1. And All That Jazz. Ring in the New Year NOLA-style with the 4th Ward Afro-Klezmer Orchestra at Pallookaville! You’re guaranteed a funky time that includes a kid’s corndog drop followed by the grown-folks’ celebration! Corndogs, 2 Line Strut and Klezmer, oh my! The celebration is free and starts at 8:30pm! Or jazz it up Broadway-style and take a trip to Serenbe Playhouse’s “A Cabaret Celebrating Judy Garland” with award-winning actress Natasha Drena at 10:30pm! And stick around to boogie down at their NYE dance party, all taking place in the Farmhouse Restaurant in Serenbe!

Basement2. Hey, Daddy-O! Twist into 2015 at The Basement during Electric WesternsKeep on Movin! New Year’s Dance Party! featuring a night chock full of ‘60s rock-n-roll, soul, doo-wop and more! The DJs will have you hoppin’, so get dressed up to boogie down! Complimentary midnight toast to ring in the New Year and doors at 8pm! Or let The Star Bar show you where it’s at during their New Years’ Eve Bash & ‘50s and ‘60s Dance Party! Kool Kats Gringo Star will be delivering a whole set of ‘50s tunes while Kool Kat Joshua Longino and Andrew & the Disapyramids will be blastin’ out the sounds of the ‘60s! And that’s not all folks! Black Linen, Zoners will be rockin’ you into 2015! Rock out for $10 bucks and a free champagne toast at midnight! Doors at 8pm.Michelle Malone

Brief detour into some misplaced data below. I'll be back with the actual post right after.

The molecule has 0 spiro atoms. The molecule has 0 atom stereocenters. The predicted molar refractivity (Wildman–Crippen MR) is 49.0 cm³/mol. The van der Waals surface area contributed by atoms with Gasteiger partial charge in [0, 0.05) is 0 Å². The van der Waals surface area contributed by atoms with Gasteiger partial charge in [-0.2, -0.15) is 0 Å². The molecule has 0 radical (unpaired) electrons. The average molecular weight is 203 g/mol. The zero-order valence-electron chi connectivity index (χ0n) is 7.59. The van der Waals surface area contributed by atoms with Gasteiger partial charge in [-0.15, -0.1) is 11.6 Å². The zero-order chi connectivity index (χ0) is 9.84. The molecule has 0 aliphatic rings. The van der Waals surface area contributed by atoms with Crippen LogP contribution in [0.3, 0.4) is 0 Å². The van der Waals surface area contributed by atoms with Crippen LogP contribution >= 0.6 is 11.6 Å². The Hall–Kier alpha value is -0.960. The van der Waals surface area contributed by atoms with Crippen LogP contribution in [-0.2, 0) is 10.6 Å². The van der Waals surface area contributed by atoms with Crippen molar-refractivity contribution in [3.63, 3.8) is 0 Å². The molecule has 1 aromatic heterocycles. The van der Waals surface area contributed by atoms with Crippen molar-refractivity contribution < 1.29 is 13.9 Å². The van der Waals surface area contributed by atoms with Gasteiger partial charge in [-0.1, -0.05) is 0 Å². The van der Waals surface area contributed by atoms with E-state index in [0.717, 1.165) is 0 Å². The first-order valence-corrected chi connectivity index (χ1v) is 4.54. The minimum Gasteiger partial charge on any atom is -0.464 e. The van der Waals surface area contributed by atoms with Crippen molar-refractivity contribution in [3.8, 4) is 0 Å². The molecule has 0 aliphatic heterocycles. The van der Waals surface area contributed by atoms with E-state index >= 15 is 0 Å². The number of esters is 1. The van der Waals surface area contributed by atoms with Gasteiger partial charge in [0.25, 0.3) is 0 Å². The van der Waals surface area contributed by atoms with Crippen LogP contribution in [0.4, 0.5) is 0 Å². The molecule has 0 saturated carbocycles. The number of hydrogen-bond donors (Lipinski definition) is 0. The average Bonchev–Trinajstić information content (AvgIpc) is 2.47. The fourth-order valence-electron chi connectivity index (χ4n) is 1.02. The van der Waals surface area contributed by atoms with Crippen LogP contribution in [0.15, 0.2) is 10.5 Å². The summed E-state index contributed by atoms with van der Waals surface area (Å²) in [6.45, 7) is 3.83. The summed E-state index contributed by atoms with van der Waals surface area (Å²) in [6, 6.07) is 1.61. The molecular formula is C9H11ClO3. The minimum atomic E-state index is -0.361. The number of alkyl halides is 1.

3. Deep Roots. Ponder 2014 by getting to the root of it all! For a New Year’s Eve filled with foot stompin’ Americana, blues and rock ‘n’ roll, make your way to Eddie’s Attic for two hoppin’ helpings of the sultry Michelle Malone and her New Year’s Eve show! First show at 7pm! Second show includes special guest Hannah Thomas and starts at 9:45pm! Or get toasty bluegrass-style with BlueBilly Grit at the Crimson Moon Café at 8pm! And get down and dirty at Clermont Lounge, the seedy land of debauchery, as they bring you a rockin’ hootenanny this NYE with Reverend Hylton & the Devil’s Hands, Caleb Warren & the Perfect Gentlemen and Coldheart Canyon! Doors at 9pm with a free champagne toast at midnight!